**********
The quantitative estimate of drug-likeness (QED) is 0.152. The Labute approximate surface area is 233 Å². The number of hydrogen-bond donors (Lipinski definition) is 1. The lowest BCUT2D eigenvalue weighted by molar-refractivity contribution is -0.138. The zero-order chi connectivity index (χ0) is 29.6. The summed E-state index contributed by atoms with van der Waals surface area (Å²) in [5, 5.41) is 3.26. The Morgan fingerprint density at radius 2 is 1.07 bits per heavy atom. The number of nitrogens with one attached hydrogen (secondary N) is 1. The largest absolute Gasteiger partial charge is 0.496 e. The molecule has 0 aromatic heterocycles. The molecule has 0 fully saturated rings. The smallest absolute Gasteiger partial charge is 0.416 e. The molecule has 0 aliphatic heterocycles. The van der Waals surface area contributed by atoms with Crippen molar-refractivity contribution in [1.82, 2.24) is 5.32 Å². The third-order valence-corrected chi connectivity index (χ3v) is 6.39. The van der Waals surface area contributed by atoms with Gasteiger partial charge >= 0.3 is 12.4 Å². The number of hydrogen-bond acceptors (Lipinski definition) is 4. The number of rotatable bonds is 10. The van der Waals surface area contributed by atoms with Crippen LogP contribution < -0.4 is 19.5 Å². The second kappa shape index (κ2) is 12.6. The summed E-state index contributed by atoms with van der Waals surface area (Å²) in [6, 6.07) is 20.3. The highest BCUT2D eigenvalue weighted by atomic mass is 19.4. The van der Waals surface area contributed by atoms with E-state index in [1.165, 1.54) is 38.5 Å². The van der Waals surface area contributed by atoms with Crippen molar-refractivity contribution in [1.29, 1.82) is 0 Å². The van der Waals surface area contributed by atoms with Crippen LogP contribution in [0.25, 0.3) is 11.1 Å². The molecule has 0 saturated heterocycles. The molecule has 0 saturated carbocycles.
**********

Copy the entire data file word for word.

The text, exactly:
The quantitative estimate of drug-likeness (QED) is 0.152. The Labute approximate surface area is 233 Å². The number of hydrogen-bond donors (Lipinski definition) is 1. The lowest BCUT2D eigenvalue weighted by molar-refractivity contribution is -0.138. The zero-order chi connectivity index (χ0) is 29.6. The summed E-state index contributed by atoms with van der Waals surface area (Å²) in [5, 5.41) is 3.26. The Morgan fingerprint density at radius 2 is 1.07 bits per heavy atom. The number of nitrogens with one attached hydrogen (secondary N) is 1. The largest absolute Gasteiger partial charge is 0.496 e. The molecule has 0 aromatic heterocycles. The molecule has 0 fully saturated rings. The smallest absolute Gasteiger partial charge is 0.416 e. The molecule has 0 aliphatic heterocycles. The van der Waals surface area contributed by atoms with Crippen molar-refractivity contribution in [1.82, 2.24) is 5.32 Å². The third-order valence-corrected chi connectivity index (χ3v) is 6.39. The van der Waals surface area contributed by atoms with Gasteiger partial charge >= 0.3 is 12.4 Å². The number of hydrogen-bond acceptors (Lipinski definition) is 4. The number of rotatable bonds is 10. The van der Waals surface area contributed by atoms with Crippen LogP contribution < -0.4 is 19.5 Å². The second kappa shape index (κ2) is 12.6. The summed E-state index contributed by atoms with van der Waals surface area (Å²) in [6, 6.07) is 20.3. The highest BCUT2D eigenvalue weighted by atomic mass is 19.4. The van der Waals surface area contributed by atoms with E-state index in [1.165, 1.54) is 38.5 Å². The van der Waals surface area contributed by atoms with Crippen molar-refractivity contribution in [1.29, 1.82) is 0 Å². The van der Waals surface area contributed by atoms with Crippen LogP contribution in [0.25, 0.3) is 11.1 Å². The molecule has 0 saturated heterocycles. The molecule has 0 saturated carbocycles.